The Ferrari 250 GT berlinetta passo corto rightfully holds favor with today’s classic car collectors, combining design and competition pedigree that is nearly unequaled.
The Short-Wheelbase, or SWB, as it is affectionately known, occupies a unique and important link in the Ferrari racing lineage as a short-wheelbase evolution of the uber-successful 250 GT ‘Tour de France’ berlinetta that dominated the late 1950s, and a direct precursor to that apogee of front-engine road-racing development, the 250 GTO.
In many ways the 250 SWB doesn’t yet command the prices that it deserves to. Coming right before the acclaimed 250 GTO, perhaps from the common perspective it is overshadowed by its younger sibling. Yet it has plenty going for it. Its power, light weight and fine handling ensured it continued Ferrari’s sportscar racing dominance, such as winning the Tour de France Automobile three years in a row.
9.Concours of Elegance (2018): A Walk Around a 1958 Maserati 300S
Stirling Moss – Maserati’s number 1 driver in 1956 described the 300S Maserati as “one of the easiest, nicest, best-balanced sports-racing cars ever made…”. Noted as the race car that he had his greatest drive in and one of his favourite cars of all time.
It is one of the greatest and most rare 1950s sports racing cars ever made and helped solidify Maserati as one of the greatest race car manufacturers of all time. Maserati was pure-bred, real racers building real racing cars for a racing orientated specialist clientele.
From 1955 to 1959 at least 26 Maserati 300S sports-racing cars would be manufactured, emerging in three broad variants, each one more effective than its predecessor. Maserati’s first prototype 2.5-liter sports car engine building towards the full 3-liter 300S delivered some 240bhp at 7,200rpm on one of the Modena company’s dyno test beds. Juan Manuel Fangio and Onofre Marimon co-drove the prototype upon its debut in the Supercortemaggiore Grand Prix at Monza Autodrome.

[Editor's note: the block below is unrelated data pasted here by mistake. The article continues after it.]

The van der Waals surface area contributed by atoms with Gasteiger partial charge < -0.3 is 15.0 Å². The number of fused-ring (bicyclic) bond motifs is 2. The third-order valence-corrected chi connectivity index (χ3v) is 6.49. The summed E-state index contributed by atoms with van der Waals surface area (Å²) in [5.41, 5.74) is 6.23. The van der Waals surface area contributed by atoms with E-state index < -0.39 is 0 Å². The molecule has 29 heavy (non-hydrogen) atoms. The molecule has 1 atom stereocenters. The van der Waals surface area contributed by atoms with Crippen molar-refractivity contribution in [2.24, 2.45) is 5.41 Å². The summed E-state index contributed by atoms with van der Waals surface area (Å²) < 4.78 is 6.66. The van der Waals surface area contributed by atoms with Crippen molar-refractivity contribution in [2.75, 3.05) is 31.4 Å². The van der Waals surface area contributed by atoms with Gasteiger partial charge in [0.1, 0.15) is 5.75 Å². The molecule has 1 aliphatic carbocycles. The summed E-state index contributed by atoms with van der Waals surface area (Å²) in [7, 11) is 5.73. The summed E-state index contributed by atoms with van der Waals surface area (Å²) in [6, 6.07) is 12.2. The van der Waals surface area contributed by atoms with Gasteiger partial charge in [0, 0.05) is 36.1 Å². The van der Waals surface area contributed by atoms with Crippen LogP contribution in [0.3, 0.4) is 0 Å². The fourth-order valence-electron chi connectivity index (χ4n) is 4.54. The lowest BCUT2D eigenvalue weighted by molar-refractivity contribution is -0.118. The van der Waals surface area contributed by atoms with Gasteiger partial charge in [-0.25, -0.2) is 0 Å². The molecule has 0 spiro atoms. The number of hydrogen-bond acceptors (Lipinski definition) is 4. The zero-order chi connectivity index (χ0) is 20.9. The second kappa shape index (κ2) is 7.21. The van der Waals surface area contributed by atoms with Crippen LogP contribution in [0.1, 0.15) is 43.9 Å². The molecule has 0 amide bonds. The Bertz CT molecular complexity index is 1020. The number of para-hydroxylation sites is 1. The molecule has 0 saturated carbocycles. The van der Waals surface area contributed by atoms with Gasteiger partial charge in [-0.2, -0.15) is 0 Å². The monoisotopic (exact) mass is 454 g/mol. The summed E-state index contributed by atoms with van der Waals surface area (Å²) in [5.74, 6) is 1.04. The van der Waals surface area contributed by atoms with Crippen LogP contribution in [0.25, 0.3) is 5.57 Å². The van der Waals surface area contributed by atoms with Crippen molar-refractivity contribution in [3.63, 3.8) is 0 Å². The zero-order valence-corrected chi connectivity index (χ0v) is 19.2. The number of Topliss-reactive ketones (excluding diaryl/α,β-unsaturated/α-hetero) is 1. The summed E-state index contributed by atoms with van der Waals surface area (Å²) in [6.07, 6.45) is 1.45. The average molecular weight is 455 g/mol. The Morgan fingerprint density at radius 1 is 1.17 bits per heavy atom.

Here we walk around a 1958 edition of this much loved classic the Masserati 300s.
10.50th Anniversary Ferrari Dino Display at the Salon Privé 2018
The Dino is surely regarded as one of the most beautiful in the iconic prancing horse stable. Named in honour of Enzo’s son who designed the V6 engine used in the car and who sadly died at the age of just 24, it was designed to be a more affordable sports car capable of taking on the Porsche 911.
The striking Italian Ferrari was produced between 1968 – 1976, and branded as ‘Dino’ to differentiate it from the more expensive V12 and flat 12 models however in 1976, ‘Dino’ was retired in favour of full Ferrari branding.
Designed by Leonardo Fiorovanti at Pininfarina, the car originally came about following Enzo Ferrari’s desire to race with the Dino V6 Engine in the Formula Two category which was introduced in 1967.
We attended the 2018 Salon Privé and witnessed the 50th anniversary collection of the Ferrari Dino. Beautiful cars in an array of bright colours. Absolutely Spectacular.